Beliefnet
Feiler Faster

USA Today did a piece this week on all the books coming out now about religion in politics. It features a write-up of Beliefnet overlord Steve Waldman and my fellow blogger Jim Wallis. Obviously all of these books were timed to coincide with what everyone believed would be the most God-centered election in American history. The GOP needed to coddle its evangelical base, and the Dems couldn’t let the God Gap continue to weaken them across the South and Upper Midwest. Is it me, or has all that talk gone away? Maybe it’s just temporary, but it seems to me that the God Primary feels so 2007. Last spring the Dems were tripping over themselves to sprinkle religious language throughout their speeches. TIME put Clinton, Obama, and Edwards on its cover in stained glass. Romney, of course, gave his defensive and elusive speech about religion. Then suddenly Mike Huckabee wins in Iowa at the start of the year and we seem to be off into a God-off.
Eh, nevermind. The GOP balked big-time at having a preacher nominee who didn’t believe in evolution. They flirted with a Mormon, when everyone said they wouldn’t (including me). And they’re about to nominate the least openly religious candidate of the lot, despite his pandering to Liberty U.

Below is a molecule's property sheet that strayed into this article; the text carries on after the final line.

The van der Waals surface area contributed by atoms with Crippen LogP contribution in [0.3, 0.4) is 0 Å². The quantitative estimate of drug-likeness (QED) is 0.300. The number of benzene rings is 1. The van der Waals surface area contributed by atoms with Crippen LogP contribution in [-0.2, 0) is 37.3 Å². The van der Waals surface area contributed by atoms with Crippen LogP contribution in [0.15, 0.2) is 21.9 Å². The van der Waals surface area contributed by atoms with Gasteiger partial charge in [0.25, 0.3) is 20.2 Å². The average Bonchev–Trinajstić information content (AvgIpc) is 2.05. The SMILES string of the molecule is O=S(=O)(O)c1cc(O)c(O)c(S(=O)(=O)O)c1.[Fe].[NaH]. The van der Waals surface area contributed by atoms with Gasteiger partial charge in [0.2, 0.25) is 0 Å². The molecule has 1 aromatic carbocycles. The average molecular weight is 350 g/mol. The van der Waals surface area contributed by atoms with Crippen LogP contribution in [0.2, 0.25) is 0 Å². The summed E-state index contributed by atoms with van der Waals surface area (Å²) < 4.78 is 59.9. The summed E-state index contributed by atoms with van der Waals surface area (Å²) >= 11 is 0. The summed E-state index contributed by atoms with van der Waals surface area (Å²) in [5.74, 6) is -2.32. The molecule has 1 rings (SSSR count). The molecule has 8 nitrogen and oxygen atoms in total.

The Democrats, meanwhile, seem to have left all the God-talk back in church. Clinton openly minimized the role of black preachers in the Civil Rights movement by suggesting it was only the deeply reluctant and calculating politicians (like LBJ) who could get anything done. Obama uses religious code words and rhetorical tricks, for sure, but neither he nor she is taking what was the consensus advice that grew out of the 2004 election: Sell your public policies with religious, or, even better, biblical justification. Not a whisper. Granted, a debate question could suddenly inject this language back into the conversation, but the debates appear to be shutting down for a while until the race takes better shape. And none of the sides seem anxious to go back to the altar. Don’t look now, but the most religious election of the millennium suddenly seems God free.

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